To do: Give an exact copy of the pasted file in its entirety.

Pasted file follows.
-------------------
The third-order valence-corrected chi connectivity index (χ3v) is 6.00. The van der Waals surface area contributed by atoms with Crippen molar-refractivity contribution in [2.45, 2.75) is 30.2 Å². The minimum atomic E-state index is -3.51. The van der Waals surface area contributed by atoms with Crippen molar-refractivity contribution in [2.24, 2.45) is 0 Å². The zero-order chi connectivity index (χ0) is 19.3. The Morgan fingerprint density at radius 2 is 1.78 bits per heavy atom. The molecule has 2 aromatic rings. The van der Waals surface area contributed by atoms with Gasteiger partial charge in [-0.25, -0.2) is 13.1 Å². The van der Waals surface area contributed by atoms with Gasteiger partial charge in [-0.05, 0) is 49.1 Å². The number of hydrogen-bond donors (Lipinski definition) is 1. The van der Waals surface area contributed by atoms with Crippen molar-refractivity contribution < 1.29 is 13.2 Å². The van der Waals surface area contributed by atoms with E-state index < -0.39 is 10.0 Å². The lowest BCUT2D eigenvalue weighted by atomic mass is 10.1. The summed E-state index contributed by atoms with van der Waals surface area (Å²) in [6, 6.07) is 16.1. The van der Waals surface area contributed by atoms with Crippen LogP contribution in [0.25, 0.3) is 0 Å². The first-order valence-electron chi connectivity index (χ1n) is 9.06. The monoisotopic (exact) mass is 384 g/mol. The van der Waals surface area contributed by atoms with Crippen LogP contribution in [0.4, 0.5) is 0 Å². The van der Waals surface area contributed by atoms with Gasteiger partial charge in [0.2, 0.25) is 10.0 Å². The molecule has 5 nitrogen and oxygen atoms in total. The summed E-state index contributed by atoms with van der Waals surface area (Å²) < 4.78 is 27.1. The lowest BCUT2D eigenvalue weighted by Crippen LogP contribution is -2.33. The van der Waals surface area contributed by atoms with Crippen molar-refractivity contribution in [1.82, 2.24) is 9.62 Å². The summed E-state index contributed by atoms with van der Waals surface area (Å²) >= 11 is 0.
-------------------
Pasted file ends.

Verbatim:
The third-order valence-corrected chi connectivity index (χ3v) is 6.00. The van der Waals surface area contributed by atoms with Crippen molar-refractivity contribution in [2.45, 2.75) is 30.2 Å². The minimum atomic E-state index is -3.51. The van der Waals surface area contributed by atoms with Crippen molar-refractivity contribution in [2.24, 2.45) is 0 Å². The zero-order chi connectivity index (χ0) is 19.3. The Morgan fingerprint density at radius 2 is 1.78 bits per heavy atom. The molecule has 2 aromatic rings. The van der Waals surface area contributed by atoms with Gasteiger partial charge in [-0.25, -0.2) is 13.1 Å². The van der Waals surface area contributed by atoms with Gasteiger partial charge in [-0.05, 0) is 49.1 Å². The number of hydrogen-bond donors (Lipinski definition) is 1. The van der Waals surface area contributed by atoms with Crippen molar-refractivity contribution < 1.29 is 13.2 Å². The van der Waals surface area contributed by atoms with E-state index < -0.39 is 10.0 Å². The lowest BCUT2D eigenvalue weighted by atomic mass is 10.1. The summed E-state index contributed by atoms with van der Waals surface area (Å²) in [6, 6.07) is 16.1. The van der Waals surface area contributed by atoms with Crippen LogP contribution in [0.25, 0.3) is 0 Å². The first-order valence-electron chi connectivity index (χ1n) is 9.06. The monoisotopic (exact) mass is 384 g/mol. The van der Waals surface area contributed by atoms with Crippen LogP contribution in [0.4, 0.5) is 0 Å². The van der Waals surface area contributed by atoms with Gasteiger partial charge in [0.2, 0.25) is 10.0 Å². The molecule has 5 nitrogen and oxygen atoms in total. The summed E-state index contributed by atoms with van der Waals surface area (Å²) < 4.78 is 27.1. The lowest BCUT2D eigenvalue weighted by Crippen LogP contribution is -2.33. The van der Waals surface area contributed by atoms with Crippen molar-refractivity contribution in [1.82, 2.24) is 9.62 Å². The summed E-state index contributed by atoms with van der Waals surface area (Å²) >= 11 is 0.